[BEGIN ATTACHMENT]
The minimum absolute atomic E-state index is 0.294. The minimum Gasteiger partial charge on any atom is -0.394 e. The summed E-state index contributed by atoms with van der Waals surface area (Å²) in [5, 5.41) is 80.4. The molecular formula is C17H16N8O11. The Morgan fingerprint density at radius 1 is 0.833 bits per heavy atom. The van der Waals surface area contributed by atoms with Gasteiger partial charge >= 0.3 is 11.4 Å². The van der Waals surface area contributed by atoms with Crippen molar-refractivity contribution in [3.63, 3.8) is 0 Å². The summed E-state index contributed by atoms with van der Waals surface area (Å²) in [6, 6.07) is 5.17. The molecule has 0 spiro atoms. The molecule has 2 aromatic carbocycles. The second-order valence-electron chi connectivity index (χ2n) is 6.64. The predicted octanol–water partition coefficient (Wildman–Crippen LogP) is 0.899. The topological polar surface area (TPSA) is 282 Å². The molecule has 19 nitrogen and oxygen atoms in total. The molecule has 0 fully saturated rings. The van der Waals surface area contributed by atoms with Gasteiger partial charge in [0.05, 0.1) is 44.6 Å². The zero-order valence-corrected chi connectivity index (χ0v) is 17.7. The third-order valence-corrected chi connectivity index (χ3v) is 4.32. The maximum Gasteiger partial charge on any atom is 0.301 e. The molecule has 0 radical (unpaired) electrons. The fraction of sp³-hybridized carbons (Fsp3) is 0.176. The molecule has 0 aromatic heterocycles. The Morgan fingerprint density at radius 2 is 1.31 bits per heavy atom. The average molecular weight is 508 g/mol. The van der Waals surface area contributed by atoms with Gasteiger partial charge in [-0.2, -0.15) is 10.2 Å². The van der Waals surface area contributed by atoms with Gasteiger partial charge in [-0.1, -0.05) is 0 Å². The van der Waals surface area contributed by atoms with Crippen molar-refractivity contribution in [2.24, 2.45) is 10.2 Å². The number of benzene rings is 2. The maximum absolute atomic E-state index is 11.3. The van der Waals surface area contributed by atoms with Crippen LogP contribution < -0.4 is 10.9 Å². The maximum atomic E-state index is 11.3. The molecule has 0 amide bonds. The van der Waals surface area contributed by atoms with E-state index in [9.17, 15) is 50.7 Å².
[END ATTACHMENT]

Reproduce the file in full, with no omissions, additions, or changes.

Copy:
The minimum absolute atomic E-state index is 0.294. The minimum Gasteiger partial charge on any atom is -0.394 e. The summed E-state index contributed by atoms with van der Waals surface area (Å²) in [5, 5.41) is 80.4. The molecular formula is C17H16N8O11. The Morgan fingerprint density at radius 1 is 0.833 bits per heavy atom. The van der Waals surface area contributed by atoms with Gasteiger partial charge >= 0.3 is 11.4 Å². The van der Waals surface area contributed by atoms with Crippen molar-refractivity contribution in [3.63, 3.8) is 0 Å². The summed E-state index contributed by atoms with van der Waals surface area (Å²) in [6, 6.07) is 5.17. The molecule has 0 spiro atoms. The molecule has 2 aromatic carbocycles. The second-order valence-electron chi connectivity index (χ2n) is 6.64. The predicted octanol–water partition coefficient (Wildman–Crippen LogP) is 0.899. The topological polar surface area (TPSA) is 282 Å². The molecule has 19 nitrogen and oxygen atoms in total. The molecule has 0 fully saturated rings. The van der Waals surface area contributed by atoms with Gasteiger partial charge in [0.05, 0.1) is 44.6 Å². The zero-order valence-corrected chi connectivity index (χ0v) is 17.7. The third-order valence-corrected chi connectivity index (χ3v) is 4.32. The maximum Gasteiger partial charge on any atom is 0.301 e. The molecule has 0 radical (unpaired) electrons. The fraction of sp³-hybridized carbons (Fsp3) is 0.176. The molecule has 0 aromatic heterocycles. The Morgan fingerprint density at radius 2 is 1.31 bits per heavy atom. The average molecular weight is 508 g/mol. The van der Waals surface area contributed by atoms with Gasteiger partial charge in [-0.2, -0.15) is 10.2 Å². The van der Waals surface area contributed by atoms with Gasteiger partial charge in [-0.1, -0.05) is 0 Å². The van der Waals surface area contributed by atoms with Crippen molar-refractivity contribution in [2.24, 2.45) is 10.2 Å². The number of benzene rings is 2. The maximum absolute atomic E-state index is 11.3. The van der Waals surface area contributed by atoms with Crippen LogP contribution < -0.4 is 10.9 Å². The maximum atomic E-state index is 11.3. The molecule has 0 amide bonds. The van der Waals surface area contributed by atoms with E-state index in [9.17, 15) is 50.7 Å².